No truly successful person will ever tell you that they have seen nothing but success on their way to the top. In fact, you really shouldn’t trust anyone who says that if you’re failing, you’re doing something wrong.
The trick is to embrace your failure.
Embrace your failure in such a way that you see it as a growing experience rather than a mistake you’ve made. Learn from the decisions that lead you to this supposed “failure”, then brush it off your shoulder and move forward better prepared, smarter, and well equipped with the knowledge of experience.
More importantly, never allow anyone to tell you who you are, how you should act, or what you should be doing with your life. We all move at different paces, and simply because you are not living your life exactly how someone else deems you should be, this doesn’t mean you are incompetent or inferior in any way. No one but you has the power to make you feel substandard.
Do, however, use negative feedback as fuel for your success. In the words of David Brinkley, “A successful person is the one who can lay a firm foundation from the bricks that others throw at him or her.”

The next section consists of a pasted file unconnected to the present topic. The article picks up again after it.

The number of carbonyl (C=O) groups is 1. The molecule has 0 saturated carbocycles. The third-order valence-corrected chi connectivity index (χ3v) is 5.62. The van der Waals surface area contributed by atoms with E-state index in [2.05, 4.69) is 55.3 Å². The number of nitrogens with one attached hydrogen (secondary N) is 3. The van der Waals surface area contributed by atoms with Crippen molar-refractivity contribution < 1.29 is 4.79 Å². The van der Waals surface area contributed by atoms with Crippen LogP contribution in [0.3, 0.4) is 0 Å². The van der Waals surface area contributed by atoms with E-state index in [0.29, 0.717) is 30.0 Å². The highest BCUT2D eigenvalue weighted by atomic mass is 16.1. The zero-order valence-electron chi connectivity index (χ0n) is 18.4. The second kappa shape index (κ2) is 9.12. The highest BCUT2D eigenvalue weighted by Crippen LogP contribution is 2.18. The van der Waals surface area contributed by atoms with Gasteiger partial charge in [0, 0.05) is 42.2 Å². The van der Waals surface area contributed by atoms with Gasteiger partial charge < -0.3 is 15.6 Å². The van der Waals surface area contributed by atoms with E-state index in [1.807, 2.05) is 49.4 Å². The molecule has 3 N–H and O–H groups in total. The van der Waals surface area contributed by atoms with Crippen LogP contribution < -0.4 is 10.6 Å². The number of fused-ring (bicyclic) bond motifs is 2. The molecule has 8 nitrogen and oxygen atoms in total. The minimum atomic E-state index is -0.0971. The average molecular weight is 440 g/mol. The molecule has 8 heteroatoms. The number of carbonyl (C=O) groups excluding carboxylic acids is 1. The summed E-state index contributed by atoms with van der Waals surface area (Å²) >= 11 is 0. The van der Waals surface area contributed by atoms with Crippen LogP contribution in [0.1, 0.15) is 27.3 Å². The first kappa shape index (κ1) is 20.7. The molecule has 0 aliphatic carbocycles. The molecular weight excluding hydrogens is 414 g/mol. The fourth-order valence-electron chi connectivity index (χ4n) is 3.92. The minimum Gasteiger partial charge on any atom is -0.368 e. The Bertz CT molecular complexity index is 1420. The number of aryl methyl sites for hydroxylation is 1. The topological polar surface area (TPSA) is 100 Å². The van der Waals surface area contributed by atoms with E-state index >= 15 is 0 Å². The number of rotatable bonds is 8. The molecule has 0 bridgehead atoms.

It’s not who you are that holds you back, it’s who you think you’re not.
Believe in yourself, and the rest will follow suit!
Now, I totally realize how long this is getting and understand that many of you have much more important things to do. So I’ve decided to break this topic up into several posts. By the end of it, my hope is that you will have gained a better understanding of how I proceed to network effectively, and will find a way to apply this line of thinking to your own lives. Perhaps you’ll even develop a better method for success (and overall happiness) of your own!
Feel free to share your ideas and tips with me, of course. ;)
Also, please do let me know if this has helped you at all, or if you are interested in reading more! It would be such a shame to write so many pieces on Networking if they aren’t being received well or enjoyed. Leave a comment and share your thoughts!
Always here to dish out your favorite content on the Internet,
XOXO Cheri XOXO
PS. Totally off-topic, but I was just hired on as the West Coast Co-Editor for TheNextWeb.com and must now set about the arduous task of re-illustrating my entire About Me page from scratch. Ha! It feels so good to finally be employed and recognized for both my writing ability, as well as my passion for tech, social media, and gaming. I have never been happier.